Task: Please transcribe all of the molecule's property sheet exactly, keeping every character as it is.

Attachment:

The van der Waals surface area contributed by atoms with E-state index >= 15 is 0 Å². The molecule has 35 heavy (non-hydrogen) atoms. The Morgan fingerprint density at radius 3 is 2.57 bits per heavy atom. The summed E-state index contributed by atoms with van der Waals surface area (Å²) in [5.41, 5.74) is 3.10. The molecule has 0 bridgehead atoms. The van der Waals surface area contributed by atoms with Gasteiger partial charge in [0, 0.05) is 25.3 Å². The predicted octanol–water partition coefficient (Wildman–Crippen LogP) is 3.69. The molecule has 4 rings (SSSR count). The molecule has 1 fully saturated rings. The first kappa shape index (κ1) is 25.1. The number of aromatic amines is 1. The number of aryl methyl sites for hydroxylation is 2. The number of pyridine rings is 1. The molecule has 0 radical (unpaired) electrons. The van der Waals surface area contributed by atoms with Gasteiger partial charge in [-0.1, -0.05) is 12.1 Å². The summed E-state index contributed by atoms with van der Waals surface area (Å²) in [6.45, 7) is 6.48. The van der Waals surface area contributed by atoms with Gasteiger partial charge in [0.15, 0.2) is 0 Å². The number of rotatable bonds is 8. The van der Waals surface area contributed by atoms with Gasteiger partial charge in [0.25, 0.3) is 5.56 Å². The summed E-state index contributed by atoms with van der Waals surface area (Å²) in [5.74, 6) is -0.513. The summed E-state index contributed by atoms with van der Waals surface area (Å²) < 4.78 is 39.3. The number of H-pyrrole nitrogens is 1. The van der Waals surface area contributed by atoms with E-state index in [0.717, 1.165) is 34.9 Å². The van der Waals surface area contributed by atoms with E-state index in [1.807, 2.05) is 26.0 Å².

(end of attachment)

The van der Waals surface area contributed by atoms with E-state index >= 15 is 0 Å². The molecule has 35 heavy (non-hydrogen) atoms. The Morgan fingerprint density at radius 3 is 2.57 bits per heavy atom. The summed E-state index contributed by atoms with van der Waals surface area (Å²) in [5.41, 5.74) is 3.10. The molecule has 0 bridgehead atoms. The van der Waals surface area contributed by atoms with Gasteiger partial charge in [0, 0.05) is 25.3 Å². The predicted octanol–water partition coefficient (Wildman–Crippen LogP) is 3.69. The molecule has 4 rings (SSSR count). The molecule has 1 fully saturated rings. The first kappa shape index (κ1) is 25.1. The number of aromatic amines is 1. The number of aryl methyl sites for hydroxylation is 2. The number of pyridine rings is 1. The molecule has 0 radical (unpaired) electrons. The van der Waals surface area contributed by atoms with Gasteiger partial charge in [-0.1, -0.05) is 12.1 Å². The summed E-state index contributed by atoms with van der Waals surface area (Å²) in [6.45, 7) is 6.48. The van der Waals surface area contributed by atoms with Gasteiger partial charge in [0.15, 0.2) is 0 Å². The number of rotatable bonds is 8. The van der Waals surface area contributed by atoms with Gasteiger partial charge in [0.25, 0.3) is 5.56 Å². The summed E-state index contributed by atoms with van der Waals surface area (Å²) in [5.74, 6) is -0.513. The summed E-state index contributed by atoms with van der Waals surface area (Å²) < 4.78 is 39.3. The number of H-pyrrole nitrogens is 1. The van der Waals surface area contributed by atoms with E-state index in [0.717, 1.165) is 34.9 Å². The van der Waals surface area contributed by atoms with E-state index in [1.807, 2.05) is 26.0 Å².